When Social Media Marketing Goes Wrong

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  • September 5, 2007
Patrick Altoft

Patrick Altoft

Director of Strategy

Social media marketing is often seen as an excellent way to spread the word about an interesting new product, website or service without resorting to an expensive PR campaign. Done well, a SM campaign can be run by just one person and attract a huge amount of buzz within days.

However the readers of sites such as Digg & Reddit are mostly web savvy users who are quick to judge anybody seen to be trying to manipulate them.

Earlier this year a site called web2.0effect.org carried out an interesting experiment to see which web host was the best at standing up to the Digg effect. On the face of it the experiment was very well run and provided a fair comparison, however within days other bloggers were calling the experiment a sham and its credibility was in ruins. Whether the experiment was genuine or not was never proven but the fact that so many people believed they had been tricked left the winners of the test, Burton Hosting, with a reputation problem.

Web 2.0 Effect

One blog ran a story calling the Web 2.0 effect site a “elaborate viral marketing ploy” while another said that the “whole thing was a viral marketing sham”.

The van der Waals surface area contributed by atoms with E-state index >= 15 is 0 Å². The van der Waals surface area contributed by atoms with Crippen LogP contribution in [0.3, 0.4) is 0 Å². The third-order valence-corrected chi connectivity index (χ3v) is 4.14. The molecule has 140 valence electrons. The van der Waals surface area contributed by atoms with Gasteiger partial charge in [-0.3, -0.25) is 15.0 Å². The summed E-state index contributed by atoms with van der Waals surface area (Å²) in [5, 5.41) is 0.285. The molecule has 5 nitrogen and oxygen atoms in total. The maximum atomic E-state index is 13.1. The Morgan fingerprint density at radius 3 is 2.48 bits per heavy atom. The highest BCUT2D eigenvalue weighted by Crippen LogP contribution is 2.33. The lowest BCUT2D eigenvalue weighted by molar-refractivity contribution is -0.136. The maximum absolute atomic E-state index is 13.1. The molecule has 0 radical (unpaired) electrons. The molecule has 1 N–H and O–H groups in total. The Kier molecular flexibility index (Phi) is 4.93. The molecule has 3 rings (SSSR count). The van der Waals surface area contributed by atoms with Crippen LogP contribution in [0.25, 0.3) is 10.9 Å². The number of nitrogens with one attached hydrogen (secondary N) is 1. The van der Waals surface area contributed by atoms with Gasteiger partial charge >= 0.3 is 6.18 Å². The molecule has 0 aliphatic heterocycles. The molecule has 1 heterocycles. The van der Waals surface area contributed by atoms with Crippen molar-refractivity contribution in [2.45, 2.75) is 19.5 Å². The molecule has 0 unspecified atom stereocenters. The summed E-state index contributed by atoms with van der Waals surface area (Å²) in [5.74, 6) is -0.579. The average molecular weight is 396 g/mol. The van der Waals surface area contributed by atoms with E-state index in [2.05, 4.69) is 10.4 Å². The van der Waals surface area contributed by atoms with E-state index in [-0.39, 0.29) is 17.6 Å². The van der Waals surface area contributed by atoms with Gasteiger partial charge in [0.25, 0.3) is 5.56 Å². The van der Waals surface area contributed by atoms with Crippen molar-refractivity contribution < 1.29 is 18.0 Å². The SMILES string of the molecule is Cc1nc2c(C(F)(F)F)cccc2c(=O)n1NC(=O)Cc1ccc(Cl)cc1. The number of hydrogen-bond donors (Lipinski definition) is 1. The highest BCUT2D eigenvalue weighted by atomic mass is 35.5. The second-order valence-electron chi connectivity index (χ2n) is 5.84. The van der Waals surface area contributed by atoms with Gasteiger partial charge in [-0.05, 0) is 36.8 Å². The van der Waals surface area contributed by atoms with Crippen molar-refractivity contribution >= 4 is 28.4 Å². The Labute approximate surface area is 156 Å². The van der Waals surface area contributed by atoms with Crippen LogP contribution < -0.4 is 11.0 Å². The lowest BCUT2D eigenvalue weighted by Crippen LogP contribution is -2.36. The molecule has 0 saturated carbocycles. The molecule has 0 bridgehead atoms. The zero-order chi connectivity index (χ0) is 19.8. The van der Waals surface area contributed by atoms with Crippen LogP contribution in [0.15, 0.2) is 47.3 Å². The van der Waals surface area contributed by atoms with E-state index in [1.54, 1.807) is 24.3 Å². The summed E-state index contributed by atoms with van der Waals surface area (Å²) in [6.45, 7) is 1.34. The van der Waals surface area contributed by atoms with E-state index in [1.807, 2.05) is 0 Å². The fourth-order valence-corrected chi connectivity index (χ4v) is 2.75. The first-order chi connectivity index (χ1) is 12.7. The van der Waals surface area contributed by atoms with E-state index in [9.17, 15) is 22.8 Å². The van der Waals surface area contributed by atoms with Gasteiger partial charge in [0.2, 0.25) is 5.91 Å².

The web2.0effect.org site ended up with only 300 links despite receiving over 50,000 unique visitors at the start of the experiment.

Rand Fishkin, in a social media interview, discusses a similar campaign (possibly the web2.0effect.org campaign) which he calls the biggest blunder in social media optimisation:

I saw a company “pretend” to do an independent review of several vendors of a particular product/service on a website. They got very popular with hundreds of thousands of visitors and tons of blogs and social buzz about them, but then one intrepid blogger started investigating and found that the company who was ranked “best” had actually paid a social media firm to put together the whole project. Ugly stuff – that blog entry got nearly as much coverage as the original piece and many bloggers actually deleted their links to the ranking site. That sucked.

The lesson to be learned is that you need to act quickly to resolve any issues that might spiral out of control. In the web2.0effect.org example Burton Hosting didn’t comment on the issue once and are now widely known amongst members of the Digg & Reddit community as the company that tried to trick them, despite this never being proved.

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